It’s the latter issue I’d like to focus on in this blog post.

Lorna’s talk was really interesting, and she obviously has quite some experience with building web services. It’s also great and inspiring to hear someone talk in such a passionate way as she did. Unfortunately she didn’t mention anything about the XML/XHTML format. Very understandable of course, as her time was very limited and there are so many aspects on this subject.

So afterwards I went to see her to check what her opinion was about this, and I must say I was a little bit surprised and confused by her answer. Her reasoning was that no markup should be used in the output of a web service, so one should definitely use general XML.

You can’t really agree with that argument because XML is a markup language as well. So then I was thinking that maybe I misunderstood and she actually meant there is no need to use a language that has ‘styled’ tags, but that wouldn’t make much sense either because robots that consume web services don’t apply styles to tags, only browsers do. Or maybe she meant that (X)HTML results in too much tags compared to custom XML, but even that could be easily proven incorrect.
Unfortunately since I had a couple of other question to ask her and other people were waiting with more questions, I couldn’t continue the discussion.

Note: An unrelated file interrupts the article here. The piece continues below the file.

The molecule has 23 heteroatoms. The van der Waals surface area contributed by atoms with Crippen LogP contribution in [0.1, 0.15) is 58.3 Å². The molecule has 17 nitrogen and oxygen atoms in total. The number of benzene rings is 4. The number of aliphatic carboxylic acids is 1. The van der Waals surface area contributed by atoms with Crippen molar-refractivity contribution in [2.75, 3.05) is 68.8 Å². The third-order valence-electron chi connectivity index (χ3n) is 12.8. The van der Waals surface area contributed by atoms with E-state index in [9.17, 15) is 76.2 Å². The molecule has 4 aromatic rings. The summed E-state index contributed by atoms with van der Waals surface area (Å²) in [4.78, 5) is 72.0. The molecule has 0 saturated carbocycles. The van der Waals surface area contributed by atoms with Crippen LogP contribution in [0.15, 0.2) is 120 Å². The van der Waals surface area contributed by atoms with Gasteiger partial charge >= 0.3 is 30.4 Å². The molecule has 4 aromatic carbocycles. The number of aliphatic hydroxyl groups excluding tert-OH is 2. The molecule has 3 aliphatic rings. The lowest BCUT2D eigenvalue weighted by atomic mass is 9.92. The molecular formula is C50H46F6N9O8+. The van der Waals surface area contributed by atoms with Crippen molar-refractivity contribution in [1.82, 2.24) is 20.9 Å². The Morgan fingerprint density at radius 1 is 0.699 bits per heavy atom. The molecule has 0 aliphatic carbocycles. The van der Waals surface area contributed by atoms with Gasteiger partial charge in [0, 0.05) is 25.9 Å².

To me XHTML is in the first place XML, though with a predefined and limited tag set, and I can’t see many arguments why not to use it. On the contrary, this is why I think XHTML is in fact the better format:

  • XHTML tags, although predefined and limited, will most likely fit all your needs for structuring your data. If the whole web is built with that limited set of tags, you could expect it to be sufficient for your service.
  • The “HyperText” feature of XHTML, or in other words the possibility to link content together, could actually be very useful for web services as well (see code sample below).
  • XHTML tags are semantical, and since every developer knows their meaning they are easy to interpret and read. You can easily use a <dl> for key-value pairs, <li> to represent a list, or for example a <span> if nothing would fit. A “class” attribute can be used to give additional meaning.
  • As Lorna mentioned in her talk, documentation is extremely important. When using XHTML, you can just check out a web service in your browser and actually see how it works. The browser will know exactly how to render the responses. And if the service respects a ROA approach, you can even browse from one resource or service to another by clicking around. The web service would almost become the documentation on its own.